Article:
The recently coined term, clusivity, (Filimonova, Clusivity, 2005) is defined as “a grammatical distinction between inclusive and exclusive first-person pronouns and verbal morphology,” aka the inclusive “we” and exclusive “we.”
English is one of the few languages that does not have separate words for “we” that includes the listener, and “we” that excludes the listener.
The distinction is either evident from context or can be understood through additional wording. Consider the sentences below. Without their accompanying sentences, there is no context to determine whether they include or exclude the listener.
- We’re going to the beach! Are you ready yet?
- We’re going to the beach! See you later!
Other first-person plural pronouns (us, our, ours, ourselves) are also affected by this inclusive/exclusive conundrum.
- We have to do the work ourselves. Let’s get to work.
- We have to do the work ourselves. Thanks for nothing!
When teaching English language learners, with a few such examples, even beginner’s can grasp the use of we. For more advanced learners, there are a number of atypical uses where we is used in place of I or you.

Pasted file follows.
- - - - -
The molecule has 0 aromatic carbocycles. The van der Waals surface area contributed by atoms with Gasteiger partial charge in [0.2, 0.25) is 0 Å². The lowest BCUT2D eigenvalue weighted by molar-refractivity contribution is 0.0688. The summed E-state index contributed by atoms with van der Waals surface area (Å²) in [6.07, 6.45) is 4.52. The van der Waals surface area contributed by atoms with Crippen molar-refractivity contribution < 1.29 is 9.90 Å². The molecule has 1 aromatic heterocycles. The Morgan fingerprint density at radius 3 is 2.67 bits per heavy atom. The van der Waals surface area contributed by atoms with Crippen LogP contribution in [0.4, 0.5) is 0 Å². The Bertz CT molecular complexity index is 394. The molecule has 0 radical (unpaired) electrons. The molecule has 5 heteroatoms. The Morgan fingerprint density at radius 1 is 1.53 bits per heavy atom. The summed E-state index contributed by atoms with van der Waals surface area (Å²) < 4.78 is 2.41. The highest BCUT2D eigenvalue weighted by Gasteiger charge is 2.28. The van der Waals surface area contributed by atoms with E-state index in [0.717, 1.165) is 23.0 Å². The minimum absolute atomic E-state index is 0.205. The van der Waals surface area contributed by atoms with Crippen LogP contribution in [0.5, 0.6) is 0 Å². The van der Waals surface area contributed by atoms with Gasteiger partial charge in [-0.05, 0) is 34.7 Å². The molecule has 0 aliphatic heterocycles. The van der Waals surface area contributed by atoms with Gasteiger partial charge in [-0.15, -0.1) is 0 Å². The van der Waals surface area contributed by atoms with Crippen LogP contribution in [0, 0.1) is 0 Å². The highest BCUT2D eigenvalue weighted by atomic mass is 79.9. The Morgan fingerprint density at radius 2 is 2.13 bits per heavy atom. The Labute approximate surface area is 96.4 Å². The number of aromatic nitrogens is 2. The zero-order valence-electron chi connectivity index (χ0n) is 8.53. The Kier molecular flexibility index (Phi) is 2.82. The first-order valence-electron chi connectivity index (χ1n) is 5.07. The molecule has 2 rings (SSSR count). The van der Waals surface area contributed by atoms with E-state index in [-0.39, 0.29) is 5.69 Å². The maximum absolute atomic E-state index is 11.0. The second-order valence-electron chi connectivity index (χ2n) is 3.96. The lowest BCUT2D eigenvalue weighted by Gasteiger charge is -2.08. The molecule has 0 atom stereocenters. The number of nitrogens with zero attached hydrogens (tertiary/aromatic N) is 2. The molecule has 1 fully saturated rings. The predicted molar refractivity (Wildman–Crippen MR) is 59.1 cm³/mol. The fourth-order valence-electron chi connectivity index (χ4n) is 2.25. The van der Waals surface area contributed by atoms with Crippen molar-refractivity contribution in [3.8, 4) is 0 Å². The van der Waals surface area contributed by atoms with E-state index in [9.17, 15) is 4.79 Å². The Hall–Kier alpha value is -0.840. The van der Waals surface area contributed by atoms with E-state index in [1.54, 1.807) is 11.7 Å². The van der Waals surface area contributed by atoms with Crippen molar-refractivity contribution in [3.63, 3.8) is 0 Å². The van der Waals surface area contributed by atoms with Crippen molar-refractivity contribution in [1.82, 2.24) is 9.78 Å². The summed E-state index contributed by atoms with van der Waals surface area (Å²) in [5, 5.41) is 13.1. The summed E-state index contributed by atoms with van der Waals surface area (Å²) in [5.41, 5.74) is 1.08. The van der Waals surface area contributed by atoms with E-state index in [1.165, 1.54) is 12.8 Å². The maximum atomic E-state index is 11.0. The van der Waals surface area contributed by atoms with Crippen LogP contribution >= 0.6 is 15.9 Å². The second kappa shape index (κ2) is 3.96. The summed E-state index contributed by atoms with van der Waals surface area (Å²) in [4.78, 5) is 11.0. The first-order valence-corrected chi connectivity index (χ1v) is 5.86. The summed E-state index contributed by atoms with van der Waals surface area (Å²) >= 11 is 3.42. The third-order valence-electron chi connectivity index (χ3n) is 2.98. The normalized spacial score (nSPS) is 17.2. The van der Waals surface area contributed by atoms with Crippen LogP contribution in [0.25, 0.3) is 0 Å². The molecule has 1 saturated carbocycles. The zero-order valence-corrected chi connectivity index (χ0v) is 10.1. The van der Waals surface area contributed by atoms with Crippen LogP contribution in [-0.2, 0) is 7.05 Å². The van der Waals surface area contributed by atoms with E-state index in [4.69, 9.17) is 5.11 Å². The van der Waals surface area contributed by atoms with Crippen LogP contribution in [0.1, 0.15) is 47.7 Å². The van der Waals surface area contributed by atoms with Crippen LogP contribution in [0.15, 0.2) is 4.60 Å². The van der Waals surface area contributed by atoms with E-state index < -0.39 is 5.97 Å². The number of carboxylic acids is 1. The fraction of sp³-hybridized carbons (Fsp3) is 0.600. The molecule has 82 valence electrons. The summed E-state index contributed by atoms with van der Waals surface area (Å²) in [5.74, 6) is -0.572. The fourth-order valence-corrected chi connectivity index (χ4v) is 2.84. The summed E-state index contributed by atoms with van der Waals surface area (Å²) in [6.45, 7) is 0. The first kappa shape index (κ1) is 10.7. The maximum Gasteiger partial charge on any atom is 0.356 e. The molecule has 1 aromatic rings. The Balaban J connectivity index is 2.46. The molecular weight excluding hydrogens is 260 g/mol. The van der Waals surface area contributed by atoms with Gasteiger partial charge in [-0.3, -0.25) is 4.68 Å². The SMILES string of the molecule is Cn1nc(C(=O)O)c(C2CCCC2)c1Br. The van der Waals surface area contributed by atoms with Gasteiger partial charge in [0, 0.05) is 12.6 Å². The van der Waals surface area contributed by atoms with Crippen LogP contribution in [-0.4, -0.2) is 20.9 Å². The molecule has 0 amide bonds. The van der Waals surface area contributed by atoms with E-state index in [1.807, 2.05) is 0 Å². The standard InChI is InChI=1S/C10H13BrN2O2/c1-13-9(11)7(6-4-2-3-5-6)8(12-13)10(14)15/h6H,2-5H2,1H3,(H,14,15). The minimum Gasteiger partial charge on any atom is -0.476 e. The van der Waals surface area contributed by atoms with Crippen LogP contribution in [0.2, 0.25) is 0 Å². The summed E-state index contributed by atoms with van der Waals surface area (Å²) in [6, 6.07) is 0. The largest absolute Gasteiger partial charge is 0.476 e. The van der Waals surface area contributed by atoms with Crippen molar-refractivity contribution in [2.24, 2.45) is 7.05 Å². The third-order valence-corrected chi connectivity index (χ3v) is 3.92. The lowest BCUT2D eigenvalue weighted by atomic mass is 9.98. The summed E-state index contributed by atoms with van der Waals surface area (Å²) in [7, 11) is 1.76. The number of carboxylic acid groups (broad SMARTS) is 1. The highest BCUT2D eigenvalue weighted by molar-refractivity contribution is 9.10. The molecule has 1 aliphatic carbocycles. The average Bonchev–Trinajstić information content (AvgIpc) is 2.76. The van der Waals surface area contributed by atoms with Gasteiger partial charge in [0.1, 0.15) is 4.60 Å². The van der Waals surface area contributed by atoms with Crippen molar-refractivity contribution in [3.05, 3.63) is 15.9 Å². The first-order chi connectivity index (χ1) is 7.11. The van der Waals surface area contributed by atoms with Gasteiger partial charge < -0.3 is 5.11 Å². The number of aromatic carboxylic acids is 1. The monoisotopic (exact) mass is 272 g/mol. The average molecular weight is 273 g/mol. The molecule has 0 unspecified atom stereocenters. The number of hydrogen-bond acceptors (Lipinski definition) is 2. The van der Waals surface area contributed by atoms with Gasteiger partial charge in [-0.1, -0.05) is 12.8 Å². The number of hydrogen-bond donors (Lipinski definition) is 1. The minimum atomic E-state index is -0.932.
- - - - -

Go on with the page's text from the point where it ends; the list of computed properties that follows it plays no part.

Royal we – traditionally employed by a person of high office such as a monarch or pope. Today it is used by anyone in a position of authority.
“We are not amused by your behavior, Mr. Jones.”
Editorial we – used when actually giving one’s own opinion:
“When listening to Donald Trump, we feel a strong sense of patriotism.”
Author’s we – a practice of referring to a generic third person as we:
“By adding four and five, we get nine.”
You – used to replace you with we when addressing a second party:
Parent: “Are we doing our homework or are we watching TV?”
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